• Pacific white-sided dolphin;
  • Lagenorhyncus obliquidens;
  • occurrence;
  • photo-identification;
  • herring;
  • capelin;
  • sardine;
  • eulachon;
  • increased water temperature;
  • acoustic deterrent devices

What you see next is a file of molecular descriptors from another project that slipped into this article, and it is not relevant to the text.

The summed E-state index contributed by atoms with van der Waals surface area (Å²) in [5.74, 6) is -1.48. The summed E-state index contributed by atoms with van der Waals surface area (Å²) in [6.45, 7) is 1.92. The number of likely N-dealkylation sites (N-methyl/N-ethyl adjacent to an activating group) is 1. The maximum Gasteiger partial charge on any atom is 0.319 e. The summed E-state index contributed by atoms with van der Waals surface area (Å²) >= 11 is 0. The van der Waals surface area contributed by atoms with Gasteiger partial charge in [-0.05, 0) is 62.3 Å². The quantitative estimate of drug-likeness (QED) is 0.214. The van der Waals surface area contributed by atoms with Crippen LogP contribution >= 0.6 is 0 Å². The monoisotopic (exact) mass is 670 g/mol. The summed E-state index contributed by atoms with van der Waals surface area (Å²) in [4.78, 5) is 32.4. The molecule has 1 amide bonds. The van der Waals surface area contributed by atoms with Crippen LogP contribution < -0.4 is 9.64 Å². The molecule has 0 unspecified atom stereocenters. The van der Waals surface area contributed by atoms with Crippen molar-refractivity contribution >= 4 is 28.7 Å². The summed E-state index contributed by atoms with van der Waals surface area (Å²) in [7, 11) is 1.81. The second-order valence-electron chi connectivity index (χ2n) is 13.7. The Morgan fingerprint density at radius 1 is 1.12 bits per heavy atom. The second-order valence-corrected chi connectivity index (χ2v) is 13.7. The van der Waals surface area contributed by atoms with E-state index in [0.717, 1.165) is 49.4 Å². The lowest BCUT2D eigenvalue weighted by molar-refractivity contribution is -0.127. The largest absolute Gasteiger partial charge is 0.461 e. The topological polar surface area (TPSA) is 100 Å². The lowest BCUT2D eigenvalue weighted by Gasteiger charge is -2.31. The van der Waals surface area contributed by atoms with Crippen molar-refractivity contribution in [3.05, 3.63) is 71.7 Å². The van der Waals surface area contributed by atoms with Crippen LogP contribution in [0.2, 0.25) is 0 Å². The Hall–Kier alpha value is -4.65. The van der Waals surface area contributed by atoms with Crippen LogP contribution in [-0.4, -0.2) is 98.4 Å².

This study summarizes occurrence of Pacific white-sided dolphins (Lagenorhyncus obliquidens) in the Broughton Archipelago on the west coast of Canada, from October 1984 through December 1998. Dolphins were detected on 472 d. The annual percent of total occurrence rose from 0.4% in 1984 to 19% in 1994 and then declined to 2% in 1998. Seasonal occurrence peaked from 1 October through January. Dolphin group size ranged from 2 to 1,000; the most common range was 11-50. While unreported for the Broughton Archipelago prior to 1984, the species is represented by teeth distributed throughout the past 2,000 yr of First Nations midden sediment, suggesting sporadic long-term occurrence. Increased water temperature from the 1937–1984 mean of 8.6°C, to the 1985–1998 mean of 9.3°C and increased abundance of two fish populations in the study area are considered potential factors in the recent increase in occurrence. Of the 675 naturally marked dolphins that were photo-identified, 214 were resighted. A pair of dolphins was photographed swimming in tandem, fourteen months apart. Tight groups, of five or fewer extensively scarred dolphins with extremely falcate dorsal fins were seen within every aggregation of over 50 animals, suggesting the existence of all-male associations. Prey species were collected from 25 encounters with feeding dolphins; they included herring (Clupea harengus), capelin (Mallotus villosus), and Pacific sardine (Sardinops sagax). Predation on eulachon (Thaleichthys pacificus) is suspected. Unreported for the Broughton Archipelago, the capelin sampled in this study may belong to the Bering Sea population. Pacific sardines returned to commercial viability on the British Columbia coast in 1997 after a 60-yr population collapse. Dolphin frequency of occurrence declined following introduction of underwater acoustic deterrent devices into the study area.